Sacred Realm: The Emergence of the Synagogue in the Ancient World

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These terms include proseuche, meaning "prayer house" or "prayer hall"; synagoge, meaning "a gathering place"; hagios topos, meaning "holy place"; qahal, meaning "assembly"; and bet kneset or bet ha-kneset, meaning "the house of gathering".

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The oldest term, proseuche, originated in 3 rd century BCE Hellenistic Egypt and clearly identifies a key characteristic of the structure: prayer. Although Torah reading set the synagogue apart from other public buildings or places of worship, much like the Temple before it, the Torah was not the only defining feature of the synagogue. Other distinctive traits included the activities that took place within them as well as the art and architecture of the structures themselves.

Inscriptional and literary evidence suggests that judicial proceedings, archives, treasuries, prayers, public fasts, communal meals, and lodging for traveling Judeans were all associated with the ancient synagogue. The public reading and teaching of the Torah took precedence over all else by providing the liturgical activity that set the synagogue apart, but the synagogue was much more than a religious institution and must be considered as distinctly different from its predecessor, the Temple.

The Ancient Synagogue in Israel & the Diaspora

Following the destruction of the Second Temple and the rise of Rabbinic Judaism, a more democratic form of worship began to take root, as well as concepts such as urbanization and institutionalization, which spread throughout the Roman, and later Byzantine, Empire. With the end of the Second Temple period came the end of the practice of sacrifice, and so the reading of the Torah filled the void.

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As a result, the Ark of Scrolls and the Torah shrine developed, eventually emerging as the focal point of the synagogue, representing a symbol of survival and preservation. Nearly every ancient synagogue in the land of Israel yields traces and fragments of a Torah shrine, either in the form of a raised platform as a base for the aedicula, a niche, or an apse.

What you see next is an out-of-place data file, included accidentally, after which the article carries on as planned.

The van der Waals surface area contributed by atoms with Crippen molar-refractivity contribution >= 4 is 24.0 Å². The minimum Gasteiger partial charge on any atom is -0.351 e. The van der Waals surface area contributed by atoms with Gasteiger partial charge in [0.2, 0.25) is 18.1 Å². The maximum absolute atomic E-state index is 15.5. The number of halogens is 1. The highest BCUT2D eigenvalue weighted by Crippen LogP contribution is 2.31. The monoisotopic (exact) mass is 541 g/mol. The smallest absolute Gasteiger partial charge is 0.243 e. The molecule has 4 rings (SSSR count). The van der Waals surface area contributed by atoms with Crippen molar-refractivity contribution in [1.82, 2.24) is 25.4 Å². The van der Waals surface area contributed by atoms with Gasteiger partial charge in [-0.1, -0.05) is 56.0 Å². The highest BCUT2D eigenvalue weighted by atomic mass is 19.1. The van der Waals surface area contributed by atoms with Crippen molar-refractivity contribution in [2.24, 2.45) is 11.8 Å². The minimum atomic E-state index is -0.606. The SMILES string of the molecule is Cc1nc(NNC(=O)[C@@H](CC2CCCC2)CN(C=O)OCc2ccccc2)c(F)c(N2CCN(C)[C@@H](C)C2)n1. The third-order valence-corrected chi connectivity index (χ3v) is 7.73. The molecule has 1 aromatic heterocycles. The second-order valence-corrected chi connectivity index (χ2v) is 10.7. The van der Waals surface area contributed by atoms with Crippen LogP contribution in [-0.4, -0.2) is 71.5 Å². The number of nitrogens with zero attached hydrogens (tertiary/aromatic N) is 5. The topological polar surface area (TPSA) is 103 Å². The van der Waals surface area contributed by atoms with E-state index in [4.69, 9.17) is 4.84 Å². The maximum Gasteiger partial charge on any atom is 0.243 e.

This evidence demonstrates the significance of the Torah shrine as one of the few consistent features within the ancient synagogue.

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Yet the appearance of the Torah shrine was not the only emergent trait accompanying the rise of Rabbinic Judaism. Unlike the exclusivity of priestly-mediated ritual attributed to the Temple, the participants in the ancient synagogue were involved in the performance and conducting of ceremonies, reciting prayers, and reading from the Torah.

A new participatory nature of worship was developing during this period, and it is preserved through the architectural remains. As the rabbinic class rose in power, criteria that may be deemed "non-religious" began to fall under the control of the rabbis, and therefore, the "religious" domain.

follow url Despite the fact that other venues were available for resolving legal matters, the rabbinic judges served as an alternate, and seemingly popular, venue. Generally, rabbinic legal activity revolved around property and family issues, which occasionally intersected with ritual law such as in Deut.

Quite simply, aside from the reading and studying of the Torah, the separation of religious and non-religious functions is not as clear as one may assume in terms of the activities performed in the ancient synagogue. Beyond the Torah shrine, however, the ancient synagogue would come to develop additional features and characteristics that reflected communal needs and practices, all of which are evident in archaeological remains.